G Castan

Proposed standard laboratory method for testing fungicides for controlling sapstain and mould on unseasoned lumber
1977 - IRG/WP 292
This laboratory method is for determining the effective concentration, or concentration for zero growth (CGo), for fungicides or preparations of fungicides which are potentially useful in protecting packaged or unseasoned lumber in storage and shipment from biodeterioration by sapstain fungi and moulds. The test is rapid and may be completed in three weeks and gives a good indication of the toxicity of a chemical against sapstain fungi and moulds.
A J Cserjesi

Determination of the preventive efficacy against wood destroying basidiomycetes fungi, EN V 839 - CEN/TC 38 WG 9
1993 - IRG/WP 93-20015
The WG 9 of CEN TC/38 has presented to EC a mycological test to assess efficacy of preservatives applied by surface process. This method is now an experimental standard (EN V 839) which has to be approved by the different european delegations. The following paper is not the standard as it has been proposed but is a presentation of the principle of the method. The experimental standard specifies a laboratory method of test which gives a basis of the assessment of the preventive action of a wood preservative when applied as a surface treatment against Basidiomycetes fungi. This method is applicable to formulations of preservatives in a ready to use form (organic formulations, organic water-dispersible formulations, water-soluble materials). Series of susceptible wood species specimens are treated on longitudinal faces whith the preservative in test using brushing as surface procedure. Test specimens are then exposed by an intermediate mesh to feeder blocks infestedby pure culture of Basidiomycetes fungi in sterile conditions and penetration of fungi is assessed on cross section sawn in the samples at the end of the test.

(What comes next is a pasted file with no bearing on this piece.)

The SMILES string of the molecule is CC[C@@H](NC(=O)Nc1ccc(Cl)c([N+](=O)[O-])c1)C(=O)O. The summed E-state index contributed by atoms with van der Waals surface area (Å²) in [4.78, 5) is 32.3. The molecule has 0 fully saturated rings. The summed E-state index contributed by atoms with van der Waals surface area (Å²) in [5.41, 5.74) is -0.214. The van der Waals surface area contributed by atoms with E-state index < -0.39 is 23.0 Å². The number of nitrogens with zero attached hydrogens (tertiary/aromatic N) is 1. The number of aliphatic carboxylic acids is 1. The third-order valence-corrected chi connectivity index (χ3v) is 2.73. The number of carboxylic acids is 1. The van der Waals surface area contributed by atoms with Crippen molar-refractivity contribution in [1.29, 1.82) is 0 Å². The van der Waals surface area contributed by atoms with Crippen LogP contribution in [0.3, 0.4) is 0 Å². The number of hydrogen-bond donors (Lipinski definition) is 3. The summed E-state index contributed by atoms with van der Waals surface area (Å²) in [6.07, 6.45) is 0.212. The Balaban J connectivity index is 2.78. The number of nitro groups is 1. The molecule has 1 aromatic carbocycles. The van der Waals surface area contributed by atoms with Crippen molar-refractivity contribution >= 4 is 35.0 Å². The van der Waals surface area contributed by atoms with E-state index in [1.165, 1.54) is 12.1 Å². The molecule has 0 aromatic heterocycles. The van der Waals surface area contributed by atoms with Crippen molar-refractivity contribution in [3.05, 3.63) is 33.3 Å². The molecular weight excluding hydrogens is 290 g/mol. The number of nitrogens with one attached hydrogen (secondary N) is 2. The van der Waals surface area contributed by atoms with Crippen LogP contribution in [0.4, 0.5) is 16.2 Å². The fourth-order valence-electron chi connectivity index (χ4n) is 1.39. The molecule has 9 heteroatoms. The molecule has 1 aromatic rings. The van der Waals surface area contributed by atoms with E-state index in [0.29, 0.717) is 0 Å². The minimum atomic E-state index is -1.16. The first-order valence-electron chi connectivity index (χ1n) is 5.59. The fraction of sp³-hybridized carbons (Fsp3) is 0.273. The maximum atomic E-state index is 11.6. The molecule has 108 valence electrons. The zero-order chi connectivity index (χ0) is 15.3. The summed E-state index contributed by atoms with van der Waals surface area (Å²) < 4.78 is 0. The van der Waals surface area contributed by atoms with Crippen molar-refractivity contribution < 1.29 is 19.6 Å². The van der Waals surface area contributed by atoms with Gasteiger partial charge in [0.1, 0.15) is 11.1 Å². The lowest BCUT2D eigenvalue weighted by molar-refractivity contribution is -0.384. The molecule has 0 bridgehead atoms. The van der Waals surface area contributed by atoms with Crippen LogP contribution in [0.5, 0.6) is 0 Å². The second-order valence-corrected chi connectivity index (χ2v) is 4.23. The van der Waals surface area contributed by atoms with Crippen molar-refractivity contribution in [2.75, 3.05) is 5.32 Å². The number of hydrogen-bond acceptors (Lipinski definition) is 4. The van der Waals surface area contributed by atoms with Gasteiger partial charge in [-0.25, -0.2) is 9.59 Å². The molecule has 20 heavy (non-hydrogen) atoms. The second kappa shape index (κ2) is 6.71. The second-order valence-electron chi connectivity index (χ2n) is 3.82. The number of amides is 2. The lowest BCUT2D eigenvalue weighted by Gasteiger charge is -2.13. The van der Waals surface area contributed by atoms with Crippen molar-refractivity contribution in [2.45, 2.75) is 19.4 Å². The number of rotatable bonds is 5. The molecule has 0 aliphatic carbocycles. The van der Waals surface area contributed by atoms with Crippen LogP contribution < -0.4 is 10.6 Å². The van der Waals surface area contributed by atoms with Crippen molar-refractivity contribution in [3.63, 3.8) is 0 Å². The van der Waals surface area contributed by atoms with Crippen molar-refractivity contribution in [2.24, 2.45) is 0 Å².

D Dirol

A direct method for testing plywood and particle boards against fungal decay
1984 - IRG/WP 2214
A method directly inspired from the French standard testing method of the resistance of particle boards against fungal decay (AFNOR N° 51.295 May 1980) is described. But in that experimentation, the infestation is localized and realized in non sterile conditions. Small blocks of Fagus sylvatica (60 x 20 x 10 mm³) used as " inoculates " are infested with basidiomycetes, in Kolle flask for 4 to 6 weeks, then tightly pressed against the middle part of the test specimens (190 x 15 x 15 mm³). The lower part of the inoculates is plunged in vermiculite kept constantly humid by water containing a selective fungicide. After twelve weeks of exposure in non sterile conditions, in a green house with constant temperature around 20°C, the test specimens are then submitted to a static bending test until fracture. The comparison of the fracture-stress between control test specimens and the specimens exposed to wood rotting basidiomycetes permits to evaluate the resistance of the studied materials against fungal decay.
L N Trong

A novel method for delivering fluids into bolted wooden components.
2004 - IRG/WP 04-40280